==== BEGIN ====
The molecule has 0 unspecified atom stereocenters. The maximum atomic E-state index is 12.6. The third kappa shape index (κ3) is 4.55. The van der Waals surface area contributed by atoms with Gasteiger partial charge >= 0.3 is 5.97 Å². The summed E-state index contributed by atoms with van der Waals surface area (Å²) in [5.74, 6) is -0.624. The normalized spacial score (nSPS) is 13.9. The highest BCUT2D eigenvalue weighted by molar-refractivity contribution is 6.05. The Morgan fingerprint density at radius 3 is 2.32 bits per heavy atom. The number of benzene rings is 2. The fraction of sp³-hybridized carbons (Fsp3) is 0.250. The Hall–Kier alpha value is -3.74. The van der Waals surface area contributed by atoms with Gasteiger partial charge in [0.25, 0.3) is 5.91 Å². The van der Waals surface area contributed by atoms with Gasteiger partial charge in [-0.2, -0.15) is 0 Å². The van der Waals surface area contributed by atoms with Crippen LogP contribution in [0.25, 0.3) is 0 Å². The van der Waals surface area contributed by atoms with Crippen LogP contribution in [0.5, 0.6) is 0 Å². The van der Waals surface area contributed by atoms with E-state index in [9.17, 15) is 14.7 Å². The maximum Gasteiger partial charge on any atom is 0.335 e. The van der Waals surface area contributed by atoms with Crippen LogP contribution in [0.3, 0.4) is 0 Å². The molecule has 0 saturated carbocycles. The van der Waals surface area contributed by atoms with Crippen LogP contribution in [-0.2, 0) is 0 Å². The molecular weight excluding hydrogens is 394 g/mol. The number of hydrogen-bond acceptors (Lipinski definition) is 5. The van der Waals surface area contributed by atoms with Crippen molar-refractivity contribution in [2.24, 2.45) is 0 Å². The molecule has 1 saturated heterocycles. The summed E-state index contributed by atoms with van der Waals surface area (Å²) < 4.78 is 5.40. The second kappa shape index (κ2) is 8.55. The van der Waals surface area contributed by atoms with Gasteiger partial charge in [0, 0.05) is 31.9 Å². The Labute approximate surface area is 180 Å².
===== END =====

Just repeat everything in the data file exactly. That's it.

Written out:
The molecule has 0 unspecified atom stereocenters. The maximum atomic E-state index is 12.6. The third kappa shape index (κ3) is 4.55. The van der Waals surface area contributed by atoms with Gasteiger partial charge >= 0.3 is 5.97 Å². The summed E-state index contributed by atoms with van der Waals surface area (Å²) in [5.74, 6) is -0.624. The normalized spacial score (nSPS) is 13.9. The highest BCUT2D eigenvalue weighted by molar-refractivity contribution is 6.05. The Morgan fingerprint density at radius 3 is 2.32 bits per heavy atom. The number of benzene rings is 2. The fraction of sp³-hybridized carbons (Fsp3) is 0.250. The Hall–Kier alpha value is -3.74. The van der Waals surface area contributed by atoms with Gasteiger partial charge in [0.25, 0.3) is 5.91 Å². The van der Waals surface area contributed by atoms with Gasteiger partial charge in [-0.2, -0.15) is 0 Å². The van der Waals surface area contributed by atoms with Crippen LogP contribution in [0.25, 0.3) is 0 Å². The van der Waals surface area contributed by atoms with Crippen LogP contribution in [0.5, 0.6) is 0 Å². The van der Waals surface area contributed by atoms with E-state index in [9.17, 15) is 14.7 Å². The maximum Gasteiger partial charge on any atom is 0.335 e. The van der Waals surface area contributed by atoms with Crippen LogP contribution in [0.3, 0.4) is 0 Å². The molecule has 0 saturated carbocycles. The van der Waals surface area contributed by atoms with Crippen LogP contribution in [-0.2, 0) is 0 Å². The molecular weight excluding hydrogens is 394 g/mol. The number of hydrogen-bond acceptors (Lipinski definition) is 5. The van der Waals surface area contributed by atoms with Crippen molar-refractivity contribution in [2.24, 2.45) is 0 Å². The molecule has 1 saturated heterocycles. The summed E-state index contributed by atoms with van der Waals surface area (Å²) < 4.78 is 5.40. The second kappa shape index (κ2) is 8.55. The van der Waals surface area contributed by atoms with Gasteiger partial charge in [0, 0.05) is 31.9 Å². The Labute approximate surface area is 180 Å².